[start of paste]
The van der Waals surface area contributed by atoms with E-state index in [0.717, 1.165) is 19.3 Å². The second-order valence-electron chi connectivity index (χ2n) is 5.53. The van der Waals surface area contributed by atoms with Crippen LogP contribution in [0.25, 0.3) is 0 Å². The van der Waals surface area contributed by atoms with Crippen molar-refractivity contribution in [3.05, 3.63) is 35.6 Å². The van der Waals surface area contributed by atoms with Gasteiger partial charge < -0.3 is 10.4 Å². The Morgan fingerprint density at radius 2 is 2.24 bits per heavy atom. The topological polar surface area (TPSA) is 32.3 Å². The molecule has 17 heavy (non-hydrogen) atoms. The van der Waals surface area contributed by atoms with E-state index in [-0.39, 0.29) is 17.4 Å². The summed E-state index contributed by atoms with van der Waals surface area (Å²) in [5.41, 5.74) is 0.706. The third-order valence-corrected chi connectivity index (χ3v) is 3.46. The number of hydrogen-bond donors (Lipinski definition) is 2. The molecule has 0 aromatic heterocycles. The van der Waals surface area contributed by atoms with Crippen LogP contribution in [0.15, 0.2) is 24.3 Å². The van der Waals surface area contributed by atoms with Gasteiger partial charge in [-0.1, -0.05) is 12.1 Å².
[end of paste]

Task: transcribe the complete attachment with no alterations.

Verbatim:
The van der Waals surface area contributed by atoms with E-state index in [0.717, 1.165) is 19.3 Å². The second-order valence-electron chi connectivity index (χ2n) is 5.53. The van der Waals surface area contributed by atoms with Crippen LogP contribution in [0.25, 0.3) is 0 Å². The van der Waals surface area contributed by atoms with Crippen molar-refractivity contribution in [3.05, 3.63) is 35.6 Å². The van der Waals surface area contributed by atoms with Gasteiger partial charge < -0.3 is 10.4 Å². The Morgan fingerprint density at radius 2 is 2.24 bits per heavy atom. The topological polar surface area (TPSA) is 32.3 Å². The molecule has 17 heavy (non-hydrogen) atoms. The van der Waals surface area contributed by atoms with E-state index in [-0.39, 0.29) is 17.4 Å². The summed E-state index contributed by atoms with van der Waals surface area (Å²) in [5.41, 5.74) is 0.706. The third-order valence-corrected chi connectivity index (χ3v) is 3.46. The number of hydrogen-bond donors (Lipinski definition) is 2. The molecule has 0 aromatic heterocycles. The van der Waals surface area contributed by atoms with Crippen LogP contribution in [0.15, 0.2) is 24.3 Å². The van der Waals surface area contributed by atoms with Gasteiger partial charge in [-0.1, -0.05) is 12.1 Å².